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Astros hosting Civil Rights Game festivities

Roundtable discussion, Beacon Awards, performances mark just a few events

HOUSTON -- When the Astros take the field to face the Orioles on Friday at Minute Maid Park wearing the uniforms of the Houston Eagles -- the only Negro Leagues team from Texas -- it will mark the culmination of events surrounding the annual Civil Rights Game.

Leaders from around baseball, stars in the music industry and those who have championed civil rights will converge on the Bayou City this week for a series of events leading to Friday's eighth Civil Rights Game, which was developed by Major League Baseball to pay tribute to those who fought on and off the field for equal rights for all Americans.

"We made it clear when we got involved a couple of years ago when we bought the team that we were very interested in diversity, and we'd be a big supporter of it," Astros owner Jim Crane said.

The celebration was to begin Thursday at Union Station at Minute Maid Park when a panel of prominent individuals were to discuss the pivotal role baseball played in the civil rights movement and the game's continued presence as a social institution, as well as present-day social issues affecting the country and the world.

The Baseball & Civil Rights Movement Roundtable Discussion, moderated by Harvard Law School professor Dr. Charles Ogletree, will be streamed on and prior to the Civil Rights Game.

The participants included Ernest Green, a member of the "Little Rock Nine"; Linda Alvarado, member of the Rockies' ownership group and CEO of Alvarado Construction; Bob Kendrick, president of the Negro Leagues Baseball Museum; former Astros pitcher J.R. Richard; and MLB Network analyst and two-time All-Star Harold Reynolds.

"The Roundtable has been very, very successful, because you have different types of personalities there to answer questions that normally wouldn't be answered," said Frank Robinson, Major League Baseball's executive vice president of baseball development.

MLB and the Astros will pay special tribute to the 50th anniversary of the Civil Rights Act of 1964 and the 60th anniversary of Brown v. Board of Education at the MLB Beacon Awards Luncheon, scheduled for noon CT Friday at the Hilton Americas Hotel.

Baseball Commissioner Bud Selig will speak at the event, which will honor the late best-selling author and poet Dr. Maya Angelou, founder of Motown Records and Rock & Roll Hall of Famer Berry Gordy and Pro Football Hall of Famer Jim Brown.

The triumvirate will each receive an MLB Beacon Award, which recognizes individuals whose lives and actions have been emblematic of the spirit of the civil rights movement, and they will be recognized on the field prior to the Civil Rights Game.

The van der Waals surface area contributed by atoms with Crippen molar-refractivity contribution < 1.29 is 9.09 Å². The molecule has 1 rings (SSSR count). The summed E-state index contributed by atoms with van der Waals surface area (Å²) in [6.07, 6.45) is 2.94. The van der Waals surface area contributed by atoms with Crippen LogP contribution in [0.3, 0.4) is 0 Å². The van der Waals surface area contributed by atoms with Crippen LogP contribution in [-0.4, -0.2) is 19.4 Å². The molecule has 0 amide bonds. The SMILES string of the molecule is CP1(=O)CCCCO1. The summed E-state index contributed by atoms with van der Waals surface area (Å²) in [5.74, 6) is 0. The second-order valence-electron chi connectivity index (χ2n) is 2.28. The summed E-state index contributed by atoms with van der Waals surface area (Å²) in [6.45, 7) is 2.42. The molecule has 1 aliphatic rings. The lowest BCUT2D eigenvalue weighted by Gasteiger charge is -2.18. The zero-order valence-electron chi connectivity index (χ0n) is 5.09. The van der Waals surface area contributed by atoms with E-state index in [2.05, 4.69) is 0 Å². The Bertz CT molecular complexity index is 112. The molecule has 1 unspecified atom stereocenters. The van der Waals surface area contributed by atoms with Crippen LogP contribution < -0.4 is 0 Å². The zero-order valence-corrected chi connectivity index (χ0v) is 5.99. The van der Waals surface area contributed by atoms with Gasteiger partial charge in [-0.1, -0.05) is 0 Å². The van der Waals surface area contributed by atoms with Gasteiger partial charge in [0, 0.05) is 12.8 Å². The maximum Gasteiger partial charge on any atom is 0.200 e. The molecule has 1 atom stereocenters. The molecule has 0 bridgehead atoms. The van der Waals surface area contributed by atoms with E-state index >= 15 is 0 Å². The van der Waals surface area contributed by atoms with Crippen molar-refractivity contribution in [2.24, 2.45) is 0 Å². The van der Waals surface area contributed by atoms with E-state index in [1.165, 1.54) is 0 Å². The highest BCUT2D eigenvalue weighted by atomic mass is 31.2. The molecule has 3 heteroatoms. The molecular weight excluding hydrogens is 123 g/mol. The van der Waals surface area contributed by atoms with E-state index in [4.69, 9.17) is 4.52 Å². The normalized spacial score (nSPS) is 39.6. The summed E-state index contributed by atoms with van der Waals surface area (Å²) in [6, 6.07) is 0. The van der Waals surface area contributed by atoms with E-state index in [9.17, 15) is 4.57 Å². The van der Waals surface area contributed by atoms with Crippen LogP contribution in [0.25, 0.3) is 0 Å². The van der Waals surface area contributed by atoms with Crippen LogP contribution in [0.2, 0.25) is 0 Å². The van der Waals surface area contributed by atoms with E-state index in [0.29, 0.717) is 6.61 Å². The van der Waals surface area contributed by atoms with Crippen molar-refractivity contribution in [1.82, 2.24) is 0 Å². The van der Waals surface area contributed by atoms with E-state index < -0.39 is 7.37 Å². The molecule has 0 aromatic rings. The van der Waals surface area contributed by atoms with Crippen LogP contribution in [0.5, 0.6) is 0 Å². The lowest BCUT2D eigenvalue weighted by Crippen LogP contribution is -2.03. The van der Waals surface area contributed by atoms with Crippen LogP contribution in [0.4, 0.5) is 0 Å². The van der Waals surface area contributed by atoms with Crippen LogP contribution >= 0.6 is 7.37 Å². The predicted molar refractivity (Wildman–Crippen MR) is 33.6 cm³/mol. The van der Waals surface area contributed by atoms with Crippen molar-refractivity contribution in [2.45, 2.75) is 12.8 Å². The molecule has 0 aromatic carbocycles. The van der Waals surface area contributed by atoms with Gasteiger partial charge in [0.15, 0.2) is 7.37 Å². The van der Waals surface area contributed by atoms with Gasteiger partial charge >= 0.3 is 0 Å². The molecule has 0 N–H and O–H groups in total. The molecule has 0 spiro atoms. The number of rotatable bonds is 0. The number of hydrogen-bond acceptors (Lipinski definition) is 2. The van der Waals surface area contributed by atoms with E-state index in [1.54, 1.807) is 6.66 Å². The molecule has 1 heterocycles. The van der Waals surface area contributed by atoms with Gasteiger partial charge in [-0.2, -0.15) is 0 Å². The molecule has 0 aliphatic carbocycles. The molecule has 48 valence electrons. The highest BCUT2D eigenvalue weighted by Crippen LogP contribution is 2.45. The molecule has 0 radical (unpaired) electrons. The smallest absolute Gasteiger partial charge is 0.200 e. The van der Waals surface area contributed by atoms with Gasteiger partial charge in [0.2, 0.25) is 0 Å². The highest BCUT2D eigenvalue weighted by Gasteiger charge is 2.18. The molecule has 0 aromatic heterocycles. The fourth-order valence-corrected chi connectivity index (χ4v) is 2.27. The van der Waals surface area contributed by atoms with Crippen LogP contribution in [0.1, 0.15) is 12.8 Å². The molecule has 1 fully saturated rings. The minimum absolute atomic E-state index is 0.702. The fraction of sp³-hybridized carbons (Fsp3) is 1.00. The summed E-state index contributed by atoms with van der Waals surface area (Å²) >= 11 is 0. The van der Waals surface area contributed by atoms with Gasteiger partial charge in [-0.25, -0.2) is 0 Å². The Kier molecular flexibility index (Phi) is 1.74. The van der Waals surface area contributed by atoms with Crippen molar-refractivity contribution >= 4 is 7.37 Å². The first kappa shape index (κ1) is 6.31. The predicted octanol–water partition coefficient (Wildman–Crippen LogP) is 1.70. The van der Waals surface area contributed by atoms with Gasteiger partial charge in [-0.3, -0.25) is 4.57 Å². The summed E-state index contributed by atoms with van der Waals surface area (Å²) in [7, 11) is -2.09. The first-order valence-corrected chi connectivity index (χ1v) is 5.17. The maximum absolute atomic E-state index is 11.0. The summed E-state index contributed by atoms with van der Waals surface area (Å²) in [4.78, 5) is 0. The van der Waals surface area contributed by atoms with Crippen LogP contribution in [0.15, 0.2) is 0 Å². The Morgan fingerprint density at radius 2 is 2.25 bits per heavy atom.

Angelou died on Wednesday at her home in Winston-Salem, N.C., her literary agent and officials in her hometown told multiple news outlets. She was 86.

"I am aware that the Civil Rights Game is Major League Baseball's opportunity to encourage and lead its fans and friends in honoring and remembering a critical time in our nation's history, and I respect the league greatly for recognizing the need for this event," Angelou said last week in a statement. "I am very proud to be one of the MLB Beacon Award honorees, amongst an impressive list of figures that were, and still are, part of the civil rights movement."

Robin Roberts, co-anchor of ABC's "Good Morning America," will be the keynote speaker. Two Houston-based charities -- the Houston Area Urban League and Change Happens! -- will be the charitable beneficiaries of the MLB Beacon Awards Luncheon.

The Civil Rights Game coming to Houston is a source of pride for Robinson, who was born in nearby Beaumont.

"It's well-deserved for the organization for what they're doing for diversity," Robinson said. "It's held in honor of those in and out of baseball who fought for equal rights in all America. That's what it's about. It's not just baseball people. It's the people that have pushed for the equal rights program and been involved in it, young and old."

The game between the Astros and the Orioles will air nationally on MLB Network, with Reynolds, Matt Vasgersian and Sam Ryan calling the action. Both teams will wear Negro Leagues throwback uniforms, as the O's will be wearing the uniforms of the Baltimore Elite Giants (1938-49).

The first 15,000 fans to enter Minute Maid Park on Friday will receive a special commemorative Civil Rights Game cap, and the Astros will treat fans to a postgame fireworks show with a Motown theme.

Chart-topping singer Aloe Blacc will perform his hit songs "Wake Me Up" and "The Man" on the field at Minute Maid Park prior to the Civil Rights Game, with the "The Man" airing live on MLB Network. Additionally, he will perform "Eyes of a Child" earlier in the day at the MLB Beacon Awards Luncheon at Hilton Americas Houston.

Grammy Award-winning violinist and UN Goodwill Ambassador Miri Ben-Ari will perform her song "Symphony of Brotherhood," featuring the Rev. Dr. Martin Luther King, Jr. and his iconic "I Have A Dream" speech, at the MLB Beacon Awards Luncheon.

The national anthem will be sang by Jadagrace prior to the game, and Grammy nominee Jeffrey Osborne will sing "America the Beautiful" during the seventh-inning stretch.

The Civil Rights Game began in Memphis, Tenn., in 2007, centering on an exhibition game between the Cardinals and Indians. After another exhibition game in Memphis in '08, the Civil Rights Game moved to Cincinnati ('09-10), then Atlanta ('11-12) as regular-season contests, and last year was hosted in Chicago by the White Sox.

Brian McTaggart is a reporter for and writes an MLBlog, Tag's Lines. Follow @brianmctaggart on Twitter.
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